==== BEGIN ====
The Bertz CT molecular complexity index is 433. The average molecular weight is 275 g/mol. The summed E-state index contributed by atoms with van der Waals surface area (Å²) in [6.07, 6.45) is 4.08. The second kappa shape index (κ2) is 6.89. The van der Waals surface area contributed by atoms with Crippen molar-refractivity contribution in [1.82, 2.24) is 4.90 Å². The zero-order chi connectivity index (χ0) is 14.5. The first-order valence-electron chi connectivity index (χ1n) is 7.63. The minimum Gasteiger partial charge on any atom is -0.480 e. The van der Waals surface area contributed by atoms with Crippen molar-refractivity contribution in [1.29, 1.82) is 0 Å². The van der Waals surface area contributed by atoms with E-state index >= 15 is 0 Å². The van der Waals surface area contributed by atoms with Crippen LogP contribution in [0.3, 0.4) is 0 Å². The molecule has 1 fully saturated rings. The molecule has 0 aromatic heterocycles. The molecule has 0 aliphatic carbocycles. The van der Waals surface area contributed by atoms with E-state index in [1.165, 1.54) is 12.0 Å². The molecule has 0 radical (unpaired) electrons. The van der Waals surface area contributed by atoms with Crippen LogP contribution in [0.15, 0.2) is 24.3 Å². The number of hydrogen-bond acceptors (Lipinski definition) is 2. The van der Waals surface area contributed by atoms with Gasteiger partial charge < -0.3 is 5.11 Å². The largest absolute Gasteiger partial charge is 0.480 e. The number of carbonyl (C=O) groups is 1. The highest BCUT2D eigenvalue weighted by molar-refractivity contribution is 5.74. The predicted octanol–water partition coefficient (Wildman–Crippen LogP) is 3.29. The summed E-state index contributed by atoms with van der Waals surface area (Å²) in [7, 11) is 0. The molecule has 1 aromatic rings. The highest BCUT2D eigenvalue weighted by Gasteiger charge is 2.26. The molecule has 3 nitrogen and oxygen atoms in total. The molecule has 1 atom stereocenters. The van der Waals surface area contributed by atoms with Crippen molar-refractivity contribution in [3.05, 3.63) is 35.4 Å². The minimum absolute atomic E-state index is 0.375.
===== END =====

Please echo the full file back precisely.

The Bertz CT molecular complexity index is 433. The average molecular weight is 275 g/mol. The summed E-state index contributed by atoms with van der Waals surface area (Å²) in [6.07, 6.45) is 4.08. The second kappa shape index (κ2) is 6.89. The van der Waals surface area contributed by atoms with Crippen molar-refractivity contribution in [1.82, 2.24) is 4.90 Å². The zero-order chi connectivity index (χ0) is 14.5. The first-order valence-electron chi connectivity index (χ1n) is 7.63. The minimum Gasteiger partial charge on any atom is -0.480 e. The van der Waals surface area contributed by atoms with Crippen molar-refractivity contribution in [1.29, 1.82) is 0 Å². The van der Waals surface area contributed by atoms with E-state index >= 15 is 0 Å². The van der Waals surface area contributed by atoms with Crippen LogP contribution in [0.3, 0.4) is 0 Å². The molecule has 1 fully saturated rings. The molecule has 0 aromatic heterocycles. The molecule has 0 aliphatic carbocycles. The van der Waals surface area contributed by atoms with E-state index in [1.165, 1.54) is 12.0 Å². The molecule has 0 radical (unpaired) electrons. The van der Waals surface area contributed by atoms with Crippen LogP contribution in [0.15, 0.2) is 24.3 Å². The number of hydrogen-bond acceptors (Lipinski definition) is 2. The van der Waals surface area contributed by atoms with Gasteiger partial charge < -0.3 is 5.11 Å². The largest absolute Gasteiger partial charge is 0.480 e. The number of carbonyl (C=O) groups is 1. The highest BCUT2D eigenvalue weighted by molar-refractivity contribution is 5.74. The predicted octanol–water partition coefficient (Wildman–Crippen LogP) is 3.29. The summed E-state index contributed by atoms with van der Waals surface area (Å²) in [7, 11) is 0. The molecule has 1 aromatic rings. The highest BCUT2D eigenvalue weighted by Gasteiger charge is 2.26. The molecule has 3 nitrogen and oxygen atoms in total. The molecule has 1 atom stereocenters. The van der Waals surface area contributed by atoms with Crippen molar-refractivity contribution in [3.05, 3.63) is 35.4 Å². The minimum absolute atomic E-state index is 0.375.